It’s a paradox, isn’t it? In the midst of the housing crisis, when home ownership was at an all-time low, Room to Improve managed to knock The Late Late Show and Tommy Tiernan off the top charts.
After two years of Covid-related hiatus, the home improvement program is back, and our insatiable cravings for Dermot Bannon, project managers and double-height ceilings seem to have increased. .
Some of the explanations for this are purely logistical – the show, which airs at 9:30 p.m. on Sunday, is the best time on RTÉ’s schedule.
There’s also the element of noise – like seeing how complete strangers clean their bedrooms.
Above all, Room for improvement also sell a very simple and marketable fantasy – if you just categorize the utility room or put a shape into your kitchen your home will be better and expandYour life will be better.
And for homeowners, with plenty of disposable income, it’s a very attractive prospect. It gives them a sense of control.
For the peopleLike myself, the tenant, the reasons we view these programs are contradictory and complex.
Personal, Room for improvement Not my favorite home improvement program because the deposit is both too high and not high enough.
They are not high enough because the design ambitions are so predictable. I want clients to say “live in a Swarovski crystal slide boat that doubles as a submarine”.
This does not happen on Room for improvement. Aesthetics are nice. And Dermot as well. And all the stress in the show can eventually be resolved by being nice.
Dermot will never shock you, say the way Linda Barker did Dressing room when she turned a living room into a monochrome mausoleum for Charlie Chaplin or covered 1,800 CDs on a child’s bedroom wall.
Or the time she destroyed her beloved collection of teapots by building a floating bookshelf (MDF boards strung with fishing line).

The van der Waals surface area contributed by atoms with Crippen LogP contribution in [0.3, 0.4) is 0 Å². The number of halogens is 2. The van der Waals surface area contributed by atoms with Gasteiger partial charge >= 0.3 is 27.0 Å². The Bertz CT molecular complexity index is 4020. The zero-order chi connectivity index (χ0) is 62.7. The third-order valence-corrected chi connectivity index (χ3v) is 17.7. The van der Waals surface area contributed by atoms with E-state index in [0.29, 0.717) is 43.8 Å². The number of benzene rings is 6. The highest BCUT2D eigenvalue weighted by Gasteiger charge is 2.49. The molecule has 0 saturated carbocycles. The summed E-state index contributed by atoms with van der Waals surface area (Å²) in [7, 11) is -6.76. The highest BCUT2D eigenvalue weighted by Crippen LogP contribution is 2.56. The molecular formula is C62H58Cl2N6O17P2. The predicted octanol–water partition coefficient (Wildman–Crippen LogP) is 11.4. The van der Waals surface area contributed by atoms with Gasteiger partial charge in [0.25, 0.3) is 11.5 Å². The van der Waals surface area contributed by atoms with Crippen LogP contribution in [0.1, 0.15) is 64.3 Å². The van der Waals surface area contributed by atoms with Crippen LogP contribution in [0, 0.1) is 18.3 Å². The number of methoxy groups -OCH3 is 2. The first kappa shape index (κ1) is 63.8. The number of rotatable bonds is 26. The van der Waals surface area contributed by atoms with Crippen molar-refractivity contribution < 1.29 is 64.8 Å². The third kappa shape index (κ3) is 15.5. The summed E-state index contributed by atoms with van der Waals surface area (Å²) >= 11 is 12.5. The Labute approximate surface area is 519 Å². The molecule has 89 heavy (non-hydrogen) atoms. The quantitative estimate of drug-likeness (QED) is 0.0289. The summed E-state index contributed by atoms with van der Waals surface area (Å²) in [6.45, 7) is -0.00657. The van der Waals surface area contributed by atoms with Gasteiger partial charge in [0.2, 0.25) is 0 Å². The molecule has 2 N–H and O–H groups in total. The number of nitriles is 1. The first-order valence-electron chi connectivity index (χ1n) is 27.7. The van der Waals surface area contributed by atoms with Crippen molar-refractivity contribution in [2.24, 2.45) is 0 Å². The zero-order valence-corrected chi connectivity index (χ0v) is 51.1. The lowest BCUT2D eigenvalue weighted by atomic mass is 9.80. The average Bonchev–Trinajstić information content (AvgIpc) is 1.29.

There’s no such feverish dream interior design going on Room for improvement. We all know what Dermot likes – glasses, and lots of things.
I sometimes wonder when Dermot Bannon’s large glass windows became the interior equivalent of Alan Titchmarsh’s obsession with floors and water features. They will eventually fall out of favor.
But that doesn’t seem to be happening anytime soon.
And Dermot also ticks a lot of RTÉ’s boxes when it comes to storage. He is uncontrollable. He is passionate and knowledgeable without being too brainy.
His presentation technique is not too polished, giving it a sense of authenticity. He’s so irritable that people raise their eyebrows and say “Wow, someone has a hump!”, but he’s no diva.
We know what we’re getting with him. And that’s part of the show’s appeal. It’s repetitive and familiar.
Sure, there are complicated tensions but in the end we all know how every show will end. With everyone looking as happy as Larry and talking about an incredible journey they’ve been on.
As viewers, we love predictability – this is why we’ve all re-watched every episode of Friend at least five times and why is there a non-stop stream of reboots and recoveries.
However, as I mentioned, Room for improvement not my favorite home makeover show.
Although the design stakes are too low, the stakes are also too high because it’s based on the Irish real estate market.
When you’ve rented a home for years, like I did, home ownership becomes an illusion.
It’s up there with my fantasy of the sheer execution of Dolly Parton – I’d love for it to happen but deep down it just doesn’t feel tangible.
If you’re a tenant, following Irish home improvement programs can feel like an act of self-assessment. Similar to how you can listen to all of Adele’s following playlists after a breakup.
Is it good for health? Probably not, but most of us are still susceptible.
Many of the people who organize these types of shows will insist that they are not abetting or fueling the housing crisis.
They will point out that politicians should sort all of that out and tell you that throw cushions and the Farrow & Ball paint choice is intrinsically apolitical. But it’s a deliberate benign reading.
It is also one that disclaims our public service broadcasters.
These show ownership of your home, while inadvertently highlighting how difficult it is for you to put a personal stamp on your property while you’re renting. In most rentals, you must ask for permission to hang pictures or paint the walls.
I know some people will point out that you can simply change the channel, but sometimes it’s hard to see far.
Especially when home ownership seems to be second only to the weather on our favorite national conversation topics.
And as the housing crisis continues, our passion for properties and home improvement shows that it is likely to grow.
https://www.independent.ie/opinion/comment/as-a-renter-watching-room-to-improve-feels-like-self-flagellation-41391868.html Kirsty Blake Knox: As a renter, watch Dermot Bannon on RTÉ’s Room to improve the feel of chess